Like all insects, ants have six legs. Each leg has three joints. The legs of the ant are very strong so they can run very quickly. If a man could run as fast for his size as an ant can, he could run as fast as a racehorse.
Most insects have three parts to their body and ants are no exception. These three parts are called the Head, Thorax and Abdomen:
The abdomen of the ant contains two stomachs. The ant stores food for itself in one stomach while the second stomach holds food which is shared with other ants. Like all insects, the outside of their body is covered with a hard armour this is called the exoskeleton.
Ants have two eyes that are called 'compound eyes'. This means that each eye is made up of many smaller eyes (like a fly or bee).
Ants have antennae which are used for not only to touch, but also for their sense of smell. Their heads have a pair of large, strong jaws. The jaws open and shut sideways like a pair of scissors. Adult ants cannot chew or swallow solid food. Instead they swallow the juice which they squeeze from pieces of food. They throw away the dry part that is left over.
An ant brain has about 250,000 brain cells. A human brain has 10,000 million so a colony of 40,000 ants has collectively the same size brain as a human.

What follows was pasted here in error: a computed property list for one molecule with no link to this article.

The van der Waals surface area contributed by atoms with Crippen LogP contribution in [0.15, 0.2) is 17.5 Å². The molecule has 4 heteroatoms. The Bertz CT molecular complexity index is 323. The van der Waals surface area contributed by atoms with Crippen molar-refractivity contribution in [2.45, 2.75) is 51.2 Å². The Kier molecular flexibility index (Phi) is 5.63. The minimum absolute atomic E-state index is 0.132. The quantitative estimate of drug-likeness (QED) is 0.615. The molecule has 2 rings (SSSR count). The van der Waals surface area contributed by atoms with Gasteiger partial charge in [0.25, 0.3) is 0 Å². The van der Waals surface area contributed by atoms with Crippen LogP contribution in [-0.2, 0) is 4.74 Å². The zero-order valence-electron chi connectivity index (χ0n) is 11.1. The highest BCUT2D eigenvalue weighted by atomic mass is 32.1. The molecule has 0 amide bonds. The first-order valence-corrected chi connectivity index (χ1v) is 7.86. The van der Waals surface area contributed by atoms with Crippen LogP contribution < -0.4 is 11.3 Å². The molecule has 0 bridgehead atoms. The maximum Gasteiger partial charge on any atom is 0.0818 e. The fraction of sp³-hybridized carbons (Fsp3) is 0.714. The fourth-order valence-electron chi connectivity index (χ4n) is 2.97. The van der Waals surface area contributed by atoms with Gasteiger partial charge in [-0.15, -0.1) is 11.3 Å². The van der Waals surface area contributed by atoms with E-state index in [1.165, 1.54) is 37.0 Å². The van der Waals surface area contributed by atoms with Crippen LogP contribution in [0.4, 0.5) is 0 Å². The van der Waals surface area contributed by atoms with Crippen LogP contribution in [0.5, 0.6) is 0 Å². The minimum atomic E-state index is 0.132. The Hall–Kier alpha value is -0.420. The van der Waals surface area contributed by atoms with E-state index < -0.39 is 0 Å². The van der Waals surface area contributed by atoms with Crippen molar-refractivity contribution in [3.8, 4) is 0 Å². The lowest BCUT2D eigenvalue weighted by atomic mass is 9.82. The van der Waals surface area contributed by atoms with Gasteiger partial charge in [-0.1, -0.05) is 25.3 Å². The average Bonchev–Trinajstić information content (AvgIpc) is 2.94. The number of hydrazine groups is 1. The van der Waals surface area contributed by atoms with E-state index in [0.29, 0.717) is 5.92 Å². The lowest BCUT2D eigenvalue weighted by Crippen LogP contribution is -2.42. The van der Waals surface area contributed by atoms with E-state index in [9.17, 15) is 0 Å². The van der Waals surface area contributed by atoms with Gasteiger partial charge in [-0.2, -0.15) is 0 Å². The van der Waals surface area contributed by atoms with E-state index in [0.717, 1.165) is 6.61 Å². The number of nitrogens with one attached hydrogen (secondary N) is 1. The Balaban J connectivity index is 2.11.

Ants usually lose, or never develop, their wings. Therefore, unlike their wasp ancestors, most ants travel by walking. Some tend to develop literal paths, the tiny equivalent of deer trails, or create unseen paths using chemical hints (Pheromones) left for others to smell.
The more cooperative species of ants sometimes form chains to bridge gaps, whether that be over water, underground, or through spaces in arboreal paths.
Among their reproductive members, most species of ant do retain wings beyond their mating flight; most females remove their own wings when returning to the ground to lay eggs, while the males almost invariably die after that maiden flight.
Some ants are even capable of leaping. A particularly notable species is Jerdon's Jumping ant (Harpegnathos saltator).
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